Puccini: The final frontier

All right, let’s just get this out of the way: John de Lancie, who directs the San Antonio Opera’s season-opening production of Puccini’s Madama Butterfly, portrayed the evil “Q” in several different iterations of the Star Trek franchise. And, sure, he’s set his Butterfly on a volcano 1,000 years in the future. But make no mistake: This veteran actor, writer, director, and producer is the son of a virtuoso symphony oboist and a frequent lecturer on classical composers and their works in association with the Pasadena Symphony and the Los Angeles Philharmonic. He is nowhere near out of his depth, nor is he caught up in some sort of sci-fi gimmick. So sorry, Trekkies, and rejoice, people who love opera but are a little intimidated by it. Mr. de Lancie’s opus promises theatrical surprises, but falls squarely on Puccini’s universal love story.

So `the production` is set in the future —

Well, it’s set in the future, but it’s not about the future. It’s a love story. And if you figure that Puccini is telling a story about a sailor who comes into a port and boffs the young girl and then takes off … well, we know that story. And that story could be told in any port city in the world. OK, he chose Japan, because Japan was sexy a hundred years ago … and that makes sense. `Puccini` was a showman, and Japan was very exotic. But a World War, an atomic bomb, a billion Japanese cars and television sets, and a sushi restaurant in every town, and it’s not so exotic anymore. This left me thinking, well, how do I get back this sense of exoticism? Because it has `Pinkerton, the male lead` looking around in wonder, amazed at how different, how strange, how fabulous everything is, how exotic all these people are. And in the traditional show, in the first 90 seconds on the traditional set, `Pinkerton` is saying, “But where do I live? Where do I sleep?” And there’s a little teahouse there, and they slide the doors back, and he’s amazed, and this `Japanese architecture` was very new back then. But then, so you’ve got this wall that slides back here, and the other one there, but everything just stays like that for the rest of the show. And that’s dramatically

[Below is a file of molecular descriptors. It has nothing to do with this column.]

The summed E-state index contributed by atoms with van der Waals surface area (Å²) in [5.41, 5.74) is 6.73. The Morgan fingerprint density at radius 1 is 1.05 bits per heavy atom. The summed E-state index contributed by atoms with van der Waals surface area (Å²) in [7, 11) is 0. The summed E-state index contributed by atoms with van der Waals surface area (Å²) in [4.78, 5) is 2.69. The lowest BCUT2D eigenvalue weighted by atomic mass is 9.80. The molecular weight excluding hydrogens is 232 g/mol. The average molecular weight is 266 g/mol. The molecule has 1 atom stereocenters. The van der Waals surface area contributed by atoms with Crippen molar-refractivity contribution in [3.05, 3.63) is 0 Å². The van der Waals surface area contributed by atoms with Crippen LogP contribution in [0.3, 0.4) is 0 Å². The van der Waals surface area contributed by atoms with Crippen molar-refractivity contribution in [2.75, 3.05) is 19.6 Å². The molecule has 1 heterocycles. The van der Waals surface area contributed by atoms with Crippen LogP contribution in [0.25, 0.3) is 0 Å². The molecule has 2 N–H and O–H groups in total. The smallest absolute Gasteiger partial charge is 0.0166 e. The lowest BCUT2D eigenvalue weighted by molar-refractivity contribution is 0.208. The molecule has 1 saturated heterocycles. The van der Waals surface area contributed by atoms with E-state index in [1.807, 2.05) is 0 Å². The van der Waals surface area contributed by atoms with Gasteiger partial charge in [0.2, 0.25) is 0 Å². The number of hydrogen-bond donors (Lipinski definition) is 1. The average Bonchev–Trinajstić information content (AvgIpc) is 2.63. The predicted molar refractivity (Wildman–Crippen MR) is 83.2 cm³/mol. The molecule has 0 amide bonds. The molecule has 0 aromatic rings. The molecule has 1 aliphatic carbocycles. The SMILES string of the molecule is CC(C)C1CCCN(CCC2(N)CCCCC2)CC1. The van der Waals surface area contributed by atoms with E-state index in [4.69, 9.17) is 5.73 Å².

So how do you get around it?

OK, so I said I want a clean slate. I realized I could do this with lights … set in this sort of volcanic, “other” landscape. So there are these two men who appear at the beginning, and `Pinkerton` says, “Where do I live? Where is my house?” And bzzzzt, here’s one section, lit. And he says “Where do I meet people?” and bzzzt, here another part of this landscape is revealed. And in this way, the characters and the audience come to realize this is a magical place.

So instead of a hundred years ago this notion of the exoticness of Japan being that it was a thousand miles away, now you’ve introduced this element where the exotic landcape comes from it being a thousand years from now. It’s time instead of distance.

Absolutely, absolutely. And what this allows me to do, what this allows the actors to do, is to story-tell. See, with many of these performers, who are wonderful, by the way, and `Principal Guest Conductor, Enrique Patron de Rueda`, many of them have done Butterfly a hundred times. They’re used to a fairly stylized operatic presentation, right? They tell me, “Well, and when this aria comes, I cross here, and I rest my hand on my knee, and I always gesture like this,” and I’ve had to tell them, no, no, no! Loosen it all up and relate to each other. Serve. The. Story. What I do, as a director, is to create moments. The moment when Butterfly realizes that `Pinkerton` has come back, after her three years of waiting, and then realizes but it’s not for her … `pauses, sighs, shakes his head` … that’s what’s so important for me. It’s been a very emotional rehearsal process, as a result.

It’s such a sad story.

Oh! It’s so sad! And every person in that audience can feel the deep sadness of that, should connect to the depth of the loss. It’s such a beautiful human experience to have.

There have been retellings of Madama Butterfly in recent years … for example M. Butterfly, which deals with two leads of the same gender, in which Butterfly is male. Or re-imaginings of the story through the lens of post-colonialism or ruminating on —

Sure, sure, like as a dramatization of Imperialism, for example. Sure.

Right. Where does your interpretation fall, with regards to politics, cultural preoccupations, that kind of thing?

This comes back to how I direct actors, see; again, we are in service to the story. You know, what I’ve tried to get actors to look at within each scene is, ”What the hell do you want? What does the character want?” And I’ve certainly been involved in productions … a director will say, “You symbolize this or the other abstract thing,” and I thought, ”But that isn’t what `Arthur` Miller wrote, he wrote this dialogue! I’ve got these lines and this character to work with.” You know … `acting` has to come from desire. A character may want social justice, or whatever, but in this scene, he just wants to get into her pants!

So yours is more a visceral approach.

Absolutely. You can’t act “Apartheid.” `laughs` You can act desire, anger, wonder, sadness, desperation, wanting.

What would you like the audience to come away with, from this production?

I want them to have come out of themselves, I want them to have been immersed in these human, relatable, emotional moments.

And what would you like them to know before they go in?

It’s not a Star Trek episode!


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